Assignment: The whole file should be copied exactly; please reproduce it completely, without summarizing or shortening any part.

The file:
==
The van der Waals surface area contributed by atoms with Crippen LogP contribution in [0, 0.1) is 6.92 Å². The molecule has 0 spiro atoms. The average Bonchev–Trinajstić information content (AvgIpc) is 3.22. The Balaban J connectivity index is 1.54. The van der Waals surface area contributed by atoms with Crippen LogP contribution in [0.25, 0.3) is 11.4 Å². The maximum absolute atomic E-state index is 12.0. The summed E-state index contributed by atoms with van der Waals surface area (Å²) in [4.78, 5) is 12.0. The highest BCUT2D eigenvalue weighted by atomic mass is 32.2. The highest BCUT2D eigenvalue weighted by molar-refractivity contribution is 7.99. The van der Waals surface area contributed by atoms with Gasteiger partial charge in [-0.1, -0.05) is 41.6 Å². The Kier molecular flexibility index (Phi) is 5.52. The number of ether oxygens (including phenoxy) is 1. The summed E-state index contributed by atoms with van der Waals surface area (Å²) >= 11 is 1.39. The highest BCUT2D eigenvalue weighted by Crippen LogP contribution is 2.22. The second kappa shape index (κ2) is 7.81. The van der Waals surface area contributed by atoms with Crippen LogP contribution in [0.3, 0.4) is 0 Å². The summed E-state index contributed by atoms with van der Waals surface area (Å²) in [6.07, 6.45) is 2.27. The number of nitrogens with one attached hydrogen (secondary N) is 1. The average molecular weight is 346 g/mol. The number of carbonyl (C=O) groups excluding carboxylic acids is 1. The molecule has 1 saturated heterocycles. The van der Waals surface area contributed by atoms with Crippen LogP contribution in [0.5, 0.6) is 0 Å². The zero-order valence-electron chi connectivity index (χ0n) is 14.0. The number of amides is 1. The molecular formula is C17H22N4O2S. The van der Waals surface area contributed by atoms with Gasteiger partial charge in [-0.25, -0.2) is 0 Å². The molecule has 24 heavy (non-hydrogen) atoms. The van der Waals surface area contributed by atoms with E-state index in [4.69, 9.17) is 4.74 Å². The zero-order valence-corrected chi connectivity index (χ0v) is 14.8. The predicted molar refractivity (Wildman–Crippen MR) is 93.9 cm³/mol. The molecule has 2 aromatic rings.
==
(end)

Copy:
The van der Waals surface area contributed by atoms with Crippen LogP contribution in [0, 0.1) is 6.92 Å². The molecule has 0 spiro atoms. The average Bonchev–Trinajstić information content (AvgIpc) is 3.22. The Balaban J connectivity index is 1.54. The van der Waals surface area contributed by atoms with Crippen LogP contribution in [0.25, 0.3) is 11.4 Å². The maximum absolute atomic E-state index is 12.0. The summed E-state index contributed by atoms with van der Waals surface area (Å²) in [4.78, 5) is 12.0. The highest BCUT2D eigenvalue weighted by atomic mass is 32.2. The highest BCUT2D eigenvalue weighted by molar-refractivity contribution is 7.99. The van der Waals surface area contributed by atoms with Gasteiger partial charge in [-0.1, -0.05) is 41.6 Å². The Kier molecular flexibility index (Phi) is 5.52. The number of ether oxygens (including phenoxy) is 1. The summed E-state index contributed by atoms with van der Waals surface area (Å²) >= 11 is 1.39. The highest BCUT2D eigenvalue weighted by Crippen LogP contribution is 2.22. The second kappa shape index (κ2) is 7.81. The van der Waals surface area contributed by atoms with Crippen LogP contribution in [0.3, 0.4) is 0 Å². The summed E-state index contributed by atoms with van der Waals surface area (Å²) in [6.07, 6.45) is 2.27. The number of nitrogens with one attached hydrogen (secondary N) is 1. The average molecular weight is 346 g/mol. The number of carbonyl (C=O) groups excluding carboxylic acids is 1. The molecule has 1 saturated heterocycles. The van der Waals surface area contributed by atoms with Crippen LogP contribution in [0.5, 0.6) is 0 Å². The zero-order valence-electron chi connectivity index (χ0n) is 14.0. The number of amides is 1. The molecular formula is C17H22N4O2S. The van der Waals surface area contributed by atoms with Gasteiger partial charge in [-0.25, -0.2) is 0 Å². The molecule has 24 heavy (non-hydrogen) atoms. The van der Waals surface area contributed by atoms with E-state index in [4.69, 9.17) is 4.74 Å². The zero-order valence-corrected chi connectivity index (χ0v) is 14.8. The predicted molar refractivity (Wildman–Crippen MR) is 93.9 cm³/mol. The molecule has 2 aromatic rings.